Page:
• Lumix LX5.  Reviewed here. I use this frequently for product photos and as a camera that I bring with me anywhere, especially when a DSLR would be too large.  It's not perfect because the low light capability is not astounding but I like it for what it is.  I find the hotshoe very useful.  I also like the ability to change aspect ratios.  When used copies of micro-4/3 cameras such as the Pen dropped down in price dramatically, I was very tempted to sell the LX5 and get m4/3 instead.  However, an m4/3 camera is not really pocketable (because of the lens) therefore I stayed with the LX5.  My only regret is that one time I saw the LX7 for $299 and thought that was the normal price and didn't feel rushed to buy it.  It has since gone back up to $399 or more.  I should have snapped up the LX7 to replace the LX5.
  • Fuji Real 3D W3 - This is the camera I've been bringing with me everyday since I got it a few weeks ago.  Review coming soon.
LENSES (arranged by focal length)
  • Tokina 10-17 Fisheye.  Reviewed here.  Shot with it a lot a few months ago.  In recent months I hadn't shot with it much, partly because I have several other lenses to test.  To be honest though I still like it and am looking for more opportunities to shoot with it.  Complaints: autofocus can be unreliable. I was lucky to get a good price for it.  If it was offered instead at full price, I would probably save the money and buy a Samyang fisheye (or one of the other rebranded versions).  One advantage that the 10-17 has over the Samyang is that the 10-17 can be used for a full frame camera to cover an even wider area (although corners will be soft).
  • Sigma 10-20 f/4-5.6.  Reviewed here.  I found it very useful, although for people and other moving subjects, it works best with a DSLR that has good low-light capabilities.  I later upgraded to a Tokina 11-16.  If I were looking for a low-cost wide angle, I probably would buy the Tokina 12-24 instead.
  • Tokina 11-16.  Reviewed here.  Happy with it and still shoot with it often.  However, if I had a camera body with good high ISO capability, I would probably save the money and get a Tokina 12-24 instead, not just for the savings but also for the wider range of focal lengths.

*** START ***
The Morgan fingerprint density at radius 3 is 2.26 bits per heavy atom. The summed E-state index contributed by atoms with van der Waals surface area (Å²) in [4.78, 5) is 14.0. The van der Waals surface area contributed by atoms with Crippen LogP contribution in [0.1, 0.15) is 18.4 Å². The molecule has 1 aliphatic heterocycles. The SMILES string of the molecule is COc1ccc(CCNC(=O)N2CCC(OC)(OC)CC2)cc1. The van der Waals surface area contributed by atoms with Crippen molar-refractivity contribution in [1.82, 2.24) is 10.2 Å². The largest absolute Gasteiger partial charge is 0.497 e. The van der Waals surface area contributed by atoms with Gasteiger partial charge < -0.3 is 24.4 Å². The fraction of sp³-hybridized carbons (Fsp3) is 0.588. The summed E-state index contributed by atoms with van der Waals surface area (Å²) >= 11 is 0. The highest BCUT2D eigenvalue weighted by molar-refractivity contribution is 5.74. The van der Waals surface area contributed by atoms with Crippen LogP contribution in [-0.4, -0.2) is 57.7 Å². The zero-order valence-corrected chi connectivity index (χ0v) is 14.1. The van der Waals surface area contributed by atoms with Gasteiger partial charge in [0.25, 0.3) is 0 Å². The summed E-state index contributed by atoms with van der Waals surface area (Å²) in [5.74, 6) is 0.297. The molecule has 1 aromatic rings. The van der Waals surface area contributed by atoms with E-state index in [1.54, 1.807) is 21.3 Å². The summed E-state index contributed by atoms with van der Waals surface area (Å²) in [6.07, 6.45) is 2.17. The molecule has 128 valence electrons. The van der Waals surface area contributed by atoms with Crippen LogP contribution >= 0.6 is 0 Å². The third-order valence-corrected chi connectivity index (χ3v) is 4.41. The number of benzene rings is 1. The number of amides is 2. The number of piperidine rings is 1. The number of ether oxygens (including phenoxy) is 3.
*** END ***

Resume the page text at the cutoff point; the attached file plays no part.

• Tamron 17-50 VC.  Reviewed here.  I sold this only because I wanted to cover the standard focal length range with a full frame camera for shallower depth of field.  Otherwise I would have kept it.  Even now I sort of regret not keeping it because its image stabilization is the only affordable way for me to get stabilized video for the normal zoom range (the Tamron 24-70 VC is too expensive for me).
  • Nikkor 24-70 2.8. Reviewed here. If I had only one lens this would be the one I would choose.  However, nowadays I find it a little boring and predictable, therefore I would hesitate to buy it at its current prices.
  • Nikkor 28 1.8G.  Dunno yet.
  • Nikkor 28-70 2.8.  Reviewed here.  Was happy with it.  If you can get a good deal then in terms of performance it was almost as good as the 24-70.  The biggest difference for me was that the 24-70 has a significantly shorter minimum focusing distance.  Otherwise I think the 28-70 is pretty good.
  • Tamron 28-75.  Used it only on DX (with the D80).  On DX, the focal length was perfect for portraits.  I was pleased with the performance.  The only issue was that it wasn't wide enough.  But if you're not interested in wide angle, it's great.  I'm now interested in it again as a fast standard zoom for full frame.
  • Tamron 28-105 2.8.  Reviewed here.  Biggest issue for me was the halation, which became distracting, and the softness wide open at wider focal lengths.  Otherwise it was ok.  Not bad if you can get a good price for it.
  • Nikkor 28-105 3.5-4.5. Reviewed here.  I use this often for its 1:2 macro capability and sometimes as a walkaround lens. For the price I think it is a good deal.
  • Sigma 50 1.4. Reviewed here.  Smoothest bokeh I've seen among the lenses I have.  Useful focal length on full frame.  Hard to focus at f/1.4. Usually I have to use f/2.0.  Somewhat regret selling it because it could be useful not just for full frame but as a short telephoto for APS-C (it can be paired with a wide angle on my full frame camera).
  • Nikkor 50-135 3.5 AIS.  Nice range for portraits.  Nice bokeh, good contrast, and looks sharp wide open.  Haven't used it for real shots yet but it didn't cost me much so I'm not in a rush to sell it.  Now that I have more experience shooting with manual lenses, I plan to use it for real photos.  Issues: lens creep.
  • Sigma 50-150 HSM II. Reviewed here.  Very compact for a fast telephoto zoom.  Like the Nikon 85 1.8G, I like that it is usable wide open.  Its biggest issue is lack of VR.
  • Nikkor 70-200 VR I.  Was way too big and heavy to bring around except on "real" assignments.  I was also not impressed by the VR.  Due to the bulk, I got to use it only a handful of times.  In retrospect I should not have bought it.  I sold it and kept the Sigma 50-150 instead.
  • Tamron 70-300 VC.  Previewed here.  Impressive acutance and image stabilization.  Much better than I expected.  Haven't shot with it much lately though.
  • Nikkor 85 1.8G.  Reviewed here.  Very happy with it.  Nice contrast.  Bokeh is usually not bad.  Best feature is that it's actually usable at f/1.8.  A few months ago I didn't use it much because I preferred to use a standard zoom.  Now I have sold the standard zoom and this is one of the lenses I usually bring with me.
  • Loreo 3D Lens.  Reviewed here.  Delivers 3D photos.  But is hurt by a lot of flare, plus softness at f/11.  If I had known that I would really enjoy 3D photography, I probably would have just bought the W3 and skipped the Loreo.
CAMERA ACCESSORIES

  • Hoodman LCD flip up cover: I find it very bothersome.  I would only recommend it if you want to pretend you have a film camera or you're trying to break a chimping habit.